Wednesday, June 21, 2006

Royals Trade JP Howell for Joey Gathright

The Royals' new GM made his first trade yesterday, trading lefty JP Howell for CF Joey Gathright and a middle infielder who doesn't matter. Howell has pitched fairly well at AAA, particularly before his shoulder problems began. The Devil Rays get a lefty who has had a solid track record in the minors, but also has some questionmarks with his stuff and possibly injuries. The Royals get a centerfielder who has struggling mightily at the plate, but might have the best speed in baseball.

Gathright's minor league track record: Gathright's minor league career line is .316/.390/.361. He's very much a singles hitter, but he does get on-base at a very good rate. Throughout his minor league career, Gathright has stolen 165 bases in 215 attempts (77 percent).

What the Royals get: Joey Gathright's excellent speed should give the Royals a great basestealer and improve the Royals' outfield defense. Gathright has a great track record of stealing bases. Gathright has stolen 38 bases in 47 attempts (81 percent) in 150 major-league games. It's not unreasonable to think that Gathright could steal 40 or 50 bases on a regular basis, something the Royals haven't seen since Vince Coleman/Tom Goodwin. Moving DeJesus to the No. 2 spot in the lineup probably suits him better, with his gap power, great on-base skills, and above-average speed. If Gathright can get on-base, the Royals should have much improved scoring ability at the top of the lineup.

Now the big question, can Gathright hit enough to make his speed a worthwhile asset to the Royals and be enough of an improvement of David DeJesus in CF? If you believe Gathright's defensive stats, he will be a slight improvement over DeJesus. In 135 games in CF, Gathright is 3 FRAA. DeJesus is a career 0 FRAA in CF. DeJesus will be an above-average corner outfielder defensively. However, he is likely to be a below-average corner outfielder offensively. So, here's another question for you, is Gathright's speed worth taking away a typical spot (LF) for one of your best hitters?
If his OBP is close to his minor-league numbers and he steals 40 or 50 bases, then I'd say so.

How this trade hurts the Royals: The Royals gave up a young lefty who has very solid minor league numbers in spite of the Royals' rushing him. Howell is rather unconventional since he doesn't throw very hard and few starters throw as softly as he does. However, his secondary stuff is very good and his sinker does a good job of getting grounders. So, if he can control his fastball and keep it out of the middle of the plate, he can become a mid-rotation guy at best and more likely a No. 4 or 5 starter. That said, the Royals have plenty of back-of-the-rotation fodder, so this isn't a big loss. Still, if he does turn out to be an average starter, he'll be a bargain for the next 6 years and be more valuable than Gathright.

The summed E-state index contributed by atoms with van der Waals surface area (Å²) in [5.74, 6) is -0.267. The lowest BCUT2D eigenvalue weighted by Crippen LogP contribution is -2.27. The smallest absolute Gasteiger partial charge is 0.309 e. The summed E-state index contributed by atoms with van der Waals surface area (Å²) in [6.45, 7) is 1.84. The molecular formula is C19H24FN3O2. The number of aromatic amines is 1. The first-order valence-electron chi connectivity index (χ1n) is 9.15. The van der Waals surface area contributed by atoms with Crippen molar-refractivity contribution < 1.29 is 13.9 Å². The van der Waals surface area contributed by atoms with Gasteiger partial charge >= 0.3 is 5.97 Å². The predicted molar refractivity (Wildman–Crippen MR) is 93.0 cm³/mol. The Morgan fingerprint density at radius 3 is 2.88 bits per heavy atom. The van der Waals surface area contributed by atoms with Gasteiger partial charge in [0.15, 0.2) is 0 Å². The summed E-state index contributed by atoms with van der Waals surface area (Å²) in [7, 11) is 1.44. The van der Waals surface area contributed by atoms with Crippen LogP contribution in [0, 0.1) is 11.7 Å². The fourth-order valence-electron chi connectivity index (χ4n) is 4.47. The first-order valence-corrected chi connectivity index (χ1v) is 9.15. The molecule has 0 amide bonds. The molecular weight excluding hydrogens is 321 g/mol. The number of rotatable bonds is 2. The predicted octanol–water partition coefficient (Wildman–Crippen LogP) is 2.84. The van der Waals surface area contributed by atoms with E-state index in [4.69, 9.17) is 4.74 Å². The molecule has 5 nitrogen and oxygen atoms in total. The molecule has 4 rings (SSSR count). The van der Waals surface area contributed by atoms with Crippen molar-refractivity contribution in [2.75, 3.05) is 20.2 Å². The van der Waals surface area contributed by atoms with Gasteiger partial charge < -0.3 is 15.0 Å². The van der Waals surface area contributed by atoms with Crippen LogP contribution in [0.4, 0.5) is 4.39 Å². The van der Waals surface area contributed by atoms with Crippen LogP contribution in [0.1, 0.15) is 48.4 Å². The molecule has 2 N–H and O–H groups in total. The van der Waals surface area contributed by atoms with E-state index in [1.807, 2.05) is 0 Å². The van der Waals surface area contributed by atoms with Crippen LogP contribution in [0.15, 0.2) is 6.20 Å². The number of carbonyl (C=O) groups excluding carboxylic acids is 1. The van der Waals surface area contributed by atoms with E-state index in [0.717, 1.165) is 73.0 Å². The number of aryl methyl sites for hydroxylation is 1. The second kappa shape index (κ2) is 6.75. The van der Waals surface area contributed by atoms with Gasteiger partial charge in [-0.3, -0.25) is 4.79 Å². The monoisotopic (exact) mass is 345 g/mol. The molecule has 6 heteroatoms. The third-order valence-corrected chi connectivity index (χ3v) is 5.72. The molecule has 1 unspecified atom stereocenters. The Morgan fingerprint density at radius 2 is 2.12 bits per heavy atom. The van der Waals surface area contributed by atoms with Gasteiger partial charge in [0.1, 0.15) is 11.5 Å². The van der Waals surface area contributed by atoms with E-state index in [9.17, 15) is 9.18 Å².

My take on the trade: Overall, the trade seems like a worthwhile risk. I hate giving up young pitching talent, especially when you look at the Royals' current rotation. Howell has had very good minor league success, but I think big league hitters can hit his stuff. He can't afford to miss his spots, otherwise his stuff will get hit hard. The future of the Royals' rotation depends on guys like Greinke and Hockevar developing into frontline starters. So, they can afford to give up Howell at this point. There might be some behind the scenes info we don't know about, perhaps about Howell's arm.

2 Comments:

At 3:36 PM, Blogger royalsbeliever said...

I think Gathright is a good acquisition. He can be a successful player in the majors if he can get on base at a .350 or .360 clip, with a .270 or so average and around 50 steals per season. Throw in about 10-15 doubles and 3-7 triples per year along with good bunting skills and he is suddenly a fantastic asset to the club.

 
At 2:51 PM, Anonymous Anonymous said...

Maybe he can be Willie Wilson without the cocaine. Now all the Royals need is another George Brett, another Frank White, another Hal McRae, another Amos Otis, another John Mayberry, another Whitney Herzog or Dick Howser and about five good starting pitchers and a relief ace. And once they get all that, then they have to figure out how to pay for them all...

 

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